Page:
Monday, 3 September 2012

A Beginners Guide - Sleeping on commuter trains.

As a fledgling commuter I have been carefully observing train sleepers, sleeper haters and the insides of my eyelids. To help other AM train newbies, here's a simple guide to making it to London alive and dribble free.

1. Before attempting the morning sleep complete the following steps.
 a. Analyse your past sleep behaviour. Are you a walker or a talker? Call your ex and ask them if you snore. Have a snooze on the sofa and establish whether or not you are likely to sprawl. Check your pillow for drool. Categorize the above behaviours from 1-5 where 1 is never and 5 is always/severe. If you score more than 8 points you should never attempt to sleep on the train as you are likely to be clubbed to death with a briefcase by that banker you snuggled, dribbled on and called mummy. At the very lest you'll end up dribbly and ashamed at Charing Cross as death-stares follow you all the way to the Bakerloo.

b. Work out when you need to wake up for your stop. Set an alarm. Without this there will come a day where dreams of  showjumping bunnies will carry you all the way to the end of the line, avoid at all costs.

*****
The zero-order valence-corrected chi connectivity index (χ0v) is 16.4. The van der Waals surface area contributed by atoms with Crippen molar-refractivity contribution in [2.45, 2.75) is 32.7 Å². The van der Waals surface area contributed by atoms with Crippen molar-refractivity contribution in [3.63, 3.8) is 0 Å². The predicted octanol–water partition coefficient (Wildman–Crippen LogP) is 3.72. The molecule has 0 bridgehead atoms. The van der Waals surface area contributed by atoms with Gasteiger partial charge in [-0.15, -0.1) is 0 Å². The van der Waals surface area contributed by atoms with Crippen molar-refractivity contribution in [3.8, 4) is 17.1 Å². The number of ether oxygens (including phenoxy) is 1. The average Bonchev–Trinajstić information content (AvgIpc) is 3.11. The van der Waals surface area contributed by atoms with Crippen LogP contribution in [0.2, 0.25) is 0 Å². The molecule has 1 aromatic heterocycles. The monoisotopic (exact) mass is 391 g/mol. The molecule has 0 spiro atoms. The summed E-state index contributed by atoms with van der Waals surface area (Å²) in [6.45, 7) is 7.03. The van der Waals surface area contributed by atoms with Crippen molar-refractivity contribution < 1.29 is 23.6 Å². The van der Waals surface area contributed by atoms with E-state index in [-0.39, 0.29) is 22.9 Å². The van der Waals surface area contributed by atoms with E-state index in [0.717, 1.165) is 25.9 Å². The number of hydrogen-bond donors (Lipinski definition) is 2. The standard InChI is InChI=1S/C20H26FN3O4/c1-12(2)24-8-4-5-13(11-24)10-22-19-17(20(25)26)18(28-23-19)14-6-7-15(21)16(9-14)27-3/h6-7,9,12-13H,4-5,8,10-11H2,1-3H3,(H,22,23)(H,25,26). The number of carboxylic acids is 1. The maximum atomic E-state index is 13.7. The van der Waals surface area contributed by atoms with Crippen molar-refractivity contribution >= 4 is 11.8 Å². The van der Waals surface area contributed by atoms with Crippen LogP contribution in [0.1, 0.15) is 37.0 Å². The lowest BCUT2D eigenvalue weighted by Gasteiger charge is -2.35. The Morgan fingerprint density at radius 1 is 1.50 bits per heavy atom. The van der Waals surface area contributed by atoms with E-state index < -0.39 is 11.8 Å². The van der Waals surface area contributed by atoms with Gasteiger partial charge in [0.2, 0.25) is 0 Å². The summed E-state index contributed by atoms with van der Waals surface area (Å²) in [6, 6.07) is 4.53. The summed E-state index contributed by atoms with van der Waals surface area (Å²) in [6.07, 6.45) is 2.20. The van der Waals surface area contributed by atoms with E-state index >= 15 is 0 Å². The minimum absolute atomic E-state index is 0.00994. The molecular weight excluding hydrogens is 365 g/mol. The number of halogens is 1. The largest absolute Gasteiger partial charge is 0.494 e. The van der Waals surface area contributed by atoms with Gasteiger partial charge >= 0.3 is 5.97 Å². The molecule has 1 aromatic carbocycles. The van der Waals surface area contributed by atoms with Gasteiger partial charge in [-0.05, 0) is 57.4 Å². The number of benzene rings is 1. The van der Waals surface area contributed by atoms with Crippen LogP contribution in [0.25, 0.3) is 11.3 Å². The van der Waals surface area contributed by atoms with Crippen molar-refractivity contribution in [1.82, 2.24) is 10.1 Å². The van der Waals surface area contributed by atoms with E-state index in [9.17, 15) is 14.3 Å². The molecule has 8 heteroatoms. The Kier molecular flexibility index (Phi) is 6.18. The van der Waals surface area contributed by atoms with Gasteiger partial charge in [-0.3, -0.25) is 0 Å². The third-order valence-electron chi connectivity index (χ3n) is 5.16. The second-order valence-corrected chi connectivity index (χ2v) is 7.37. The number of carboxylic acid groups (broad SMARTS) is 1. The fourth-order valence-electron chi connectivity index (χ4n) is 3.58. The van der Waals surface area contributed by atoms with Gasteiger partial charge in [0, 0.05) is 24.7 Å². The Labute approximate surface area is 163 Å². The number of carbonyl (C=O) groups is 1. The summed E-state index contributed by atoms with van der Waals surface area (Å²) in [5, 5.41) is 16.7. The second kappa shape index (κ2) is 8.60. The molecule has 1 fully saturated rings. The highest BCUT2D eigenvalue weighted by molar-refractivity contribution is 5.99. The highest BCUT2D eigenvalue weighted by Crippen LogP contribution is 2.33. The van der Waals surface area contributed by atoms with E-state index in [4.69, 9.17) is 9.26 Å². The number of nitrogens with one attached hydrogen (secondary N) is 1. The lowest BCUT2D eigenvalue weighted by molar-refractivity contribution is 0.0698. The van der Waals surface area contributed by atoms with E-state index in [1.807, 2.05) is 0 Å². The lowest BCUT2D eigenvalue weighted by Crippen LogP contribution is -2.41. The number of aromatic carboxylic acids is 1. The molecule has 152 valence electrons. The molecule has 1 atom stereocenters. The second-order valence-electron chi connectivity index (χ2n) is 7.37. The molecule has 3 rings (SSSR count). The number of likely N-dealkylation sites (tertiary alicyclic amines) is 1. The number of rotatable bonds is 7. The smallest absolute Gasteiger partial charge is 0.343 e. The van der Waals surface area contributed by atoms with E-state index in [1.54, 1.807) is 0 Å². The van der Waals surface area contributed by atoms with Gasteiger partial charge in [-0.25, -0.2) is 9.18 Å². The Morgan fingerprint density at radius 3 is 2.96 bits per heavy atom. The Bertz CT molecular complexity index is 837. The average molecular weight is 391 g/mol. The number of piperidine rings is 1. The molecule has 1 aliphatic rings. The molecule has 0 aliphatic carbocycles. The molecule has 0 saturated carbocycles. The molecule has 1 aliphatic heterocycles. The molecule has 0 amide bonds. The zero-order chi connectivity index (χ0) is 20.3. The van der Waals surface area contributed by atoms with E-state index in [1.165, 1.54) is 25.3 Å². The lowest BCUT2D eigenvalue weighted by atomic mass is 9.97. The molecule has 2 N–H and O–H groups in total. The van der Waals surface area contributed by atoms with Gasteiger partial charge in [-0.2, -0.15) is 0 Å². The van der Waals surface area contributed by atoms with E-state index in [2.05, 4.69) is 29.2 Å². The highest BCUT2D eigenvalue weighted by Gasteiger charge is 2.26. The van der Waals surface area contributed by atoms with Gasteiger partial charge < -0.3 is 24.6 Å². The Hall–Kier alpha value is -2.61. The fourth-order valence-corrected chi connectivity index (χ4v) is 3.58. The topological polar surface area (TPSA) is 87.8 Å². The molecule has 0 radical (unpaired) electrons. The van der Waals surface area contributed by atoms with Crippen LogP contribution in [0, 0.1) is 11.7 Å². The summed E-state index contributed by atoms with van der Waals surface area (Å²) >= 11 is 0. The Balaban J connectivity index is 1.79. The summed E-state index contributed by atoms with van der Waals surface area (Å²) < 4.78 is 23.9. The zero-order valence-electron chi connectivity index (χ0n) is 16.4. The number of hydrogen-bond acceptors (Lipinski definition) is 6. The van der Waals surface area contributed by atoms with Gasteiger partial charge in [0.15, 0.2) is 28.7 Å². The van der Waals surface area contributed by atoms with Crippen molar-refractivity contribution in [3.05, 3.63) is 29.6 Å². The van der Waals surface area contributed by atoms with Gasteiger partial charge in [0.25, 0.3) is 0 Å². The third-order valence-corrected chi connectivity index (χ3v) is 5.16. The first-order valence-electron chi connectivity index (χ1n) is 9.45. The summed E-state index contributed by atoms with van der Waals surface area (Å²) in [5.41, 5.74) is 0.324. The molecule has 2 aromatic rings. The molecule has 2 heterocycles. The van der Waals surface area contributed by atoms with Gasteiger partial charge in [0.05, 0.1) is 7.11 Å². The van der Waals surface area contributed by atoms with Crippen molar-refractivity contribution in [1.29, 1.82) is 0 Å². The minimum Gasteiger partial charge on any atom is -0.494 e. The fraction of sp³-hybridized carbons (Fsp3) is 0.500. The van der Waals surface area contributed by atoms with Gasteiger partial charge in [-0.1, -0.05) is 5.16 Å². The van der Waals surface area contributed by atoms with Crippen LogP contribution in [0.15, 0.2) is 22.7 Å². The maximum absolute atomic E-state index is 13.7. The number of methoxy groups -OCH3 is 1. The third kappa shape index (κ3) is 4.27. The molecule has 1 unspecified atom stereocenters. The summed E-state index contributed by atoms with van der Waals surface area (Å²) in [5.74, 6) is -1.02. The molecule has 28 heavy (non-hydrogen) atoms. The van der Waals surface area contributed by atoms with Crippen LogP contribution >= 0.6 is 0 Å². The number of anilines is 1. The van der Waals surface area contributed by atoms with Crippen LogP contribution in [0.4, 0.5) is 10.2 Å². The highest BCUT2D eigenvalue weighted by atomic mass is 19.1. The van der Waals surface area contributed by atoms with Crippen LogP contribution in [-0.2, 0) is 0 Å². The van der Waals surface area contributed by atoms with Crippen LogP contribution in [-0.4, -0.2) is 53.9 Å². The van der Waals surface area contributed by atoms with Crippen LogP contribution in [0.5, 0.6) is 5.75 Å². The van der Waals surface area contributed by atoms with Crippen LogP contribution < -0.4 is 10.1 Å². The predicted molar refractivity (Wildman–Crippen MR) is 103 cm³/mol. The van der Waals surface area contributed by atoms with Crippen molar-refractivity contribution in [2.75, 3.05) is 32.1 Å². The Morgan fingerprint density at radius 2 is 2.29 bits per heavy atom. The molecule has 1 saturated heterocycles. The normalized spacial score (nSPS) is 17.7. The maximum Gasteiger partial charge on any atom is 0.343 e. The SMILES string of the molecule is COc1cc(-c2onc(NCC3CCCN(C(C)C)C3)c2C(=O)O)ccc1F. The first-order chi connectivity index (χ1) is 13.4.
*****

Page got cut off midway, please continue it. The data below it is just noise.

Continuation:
c. Drink water, not juice. Juice will make you dribble, dribble will make you ashamed. You'll also feel about 8 times perkier when you wake up again. Needless to say espresso is also not your sleep buddy.

d. Make up a good sleep excuse. If you are a hugger and end up overly intimate with a fellow assenger, a heartfelt story of a night in emergency vetinary surgery, or a child with croup (that still happens right?) is much better than trying to explain that you just couldn't not watch the latest series of Toddlers and Tiaras.

2. While step one relates to humiliation avoidance. Step 2 is all about practicality. Which side is the sun? Avoid it. Sit by the window as occasional head bumps are much less embarrassing than toppling in to the aisle (field test #15 21/08/12). Dress appropriately, sleeping you is much less concerned about keeping her knees together and shirt pulled up, and no-one really wants to see that. Also, train air-con is cold, so don't get all trigger happy with the British summer and wear a chiffon shirt in September.

With all the above in place you may now enjoy a stress free, mildly refreshing and only occasionally bumpy train-sleeping career.